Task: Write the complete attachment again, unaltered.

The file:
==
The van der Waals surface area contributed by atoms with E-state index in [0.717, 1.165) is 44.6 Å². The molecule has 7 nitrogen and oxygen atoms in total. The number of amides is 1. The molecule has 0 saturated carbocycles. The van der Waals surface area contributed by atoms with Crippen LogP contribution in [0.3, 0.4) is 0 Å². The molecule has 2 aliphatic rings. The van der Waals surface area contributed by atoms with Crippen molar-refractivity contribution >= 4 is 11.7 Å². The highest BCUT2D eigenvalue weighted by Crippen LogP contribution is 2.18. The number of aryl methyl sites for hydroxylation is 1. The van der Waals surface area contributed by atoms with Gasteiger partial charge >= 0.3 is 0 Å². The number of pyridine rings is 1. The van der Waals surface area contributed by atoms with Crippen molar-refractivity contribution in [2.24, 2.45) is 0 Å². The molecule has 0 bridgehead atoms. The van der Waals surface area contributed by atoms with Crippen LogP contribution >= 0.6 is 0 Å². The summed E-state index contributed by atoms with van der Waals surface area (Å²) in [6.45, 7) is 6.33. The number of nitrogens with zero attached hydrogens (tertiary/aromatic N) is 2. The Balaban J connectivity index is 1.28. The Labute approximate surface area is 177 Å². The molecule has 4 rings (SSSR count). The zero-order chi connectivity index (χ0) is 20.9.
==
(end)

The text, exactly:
The van der Waals surface area contributed by atoms with E-state index in [0.717, 1.165) is 44.6 Å². The molecule has 7 nitrogen and oxygen atoms in total. The number of amides is 1. The molecule has 0 saturated carbocycles. The van der Waals surface area contributed by atoms with Crippen LogP contribution in [0.3, 0.4) is 0 Å². The molecule has 2 aliphatic rings. The van der Waals surface area contributed by atoms with Crippen molar-refractivity contribution >= 4 is 11.7 Å². The highest BCUT2D eigenvalue weighted by Crippen LogP contribution is 2.18. The number of aryl methyl sites for hydroxylation is 1. The van der Waals surface area contributed by atoms with Gasteiger partial charge >= 0.3 is 0 Å². The number of pyridine rings is 1. The van der Waals surface area contributed by atoms with Crippen molar-refractivity contribution in [2.24, 2.45) is 0 Å². The molecule has 0 bridgehead atoms. The van der Waals surface area contributed by atoms with Crippen LogP contribution >= 0.6 is 0 Å². The summed E-state index contributed by atoms with van der Waals surface area (Å²) in [6.45, 7) is 6.33. The number of nitrogens with zero attached hydrogens (tertiary/aromatic N) is 2. The Balaban J connectivity index is 1.28. The Labute approximate surface area is 177 Å². The molecule has 4 rings (SSSR count). The zero-order chi connectivity index (χ0) is 20.9.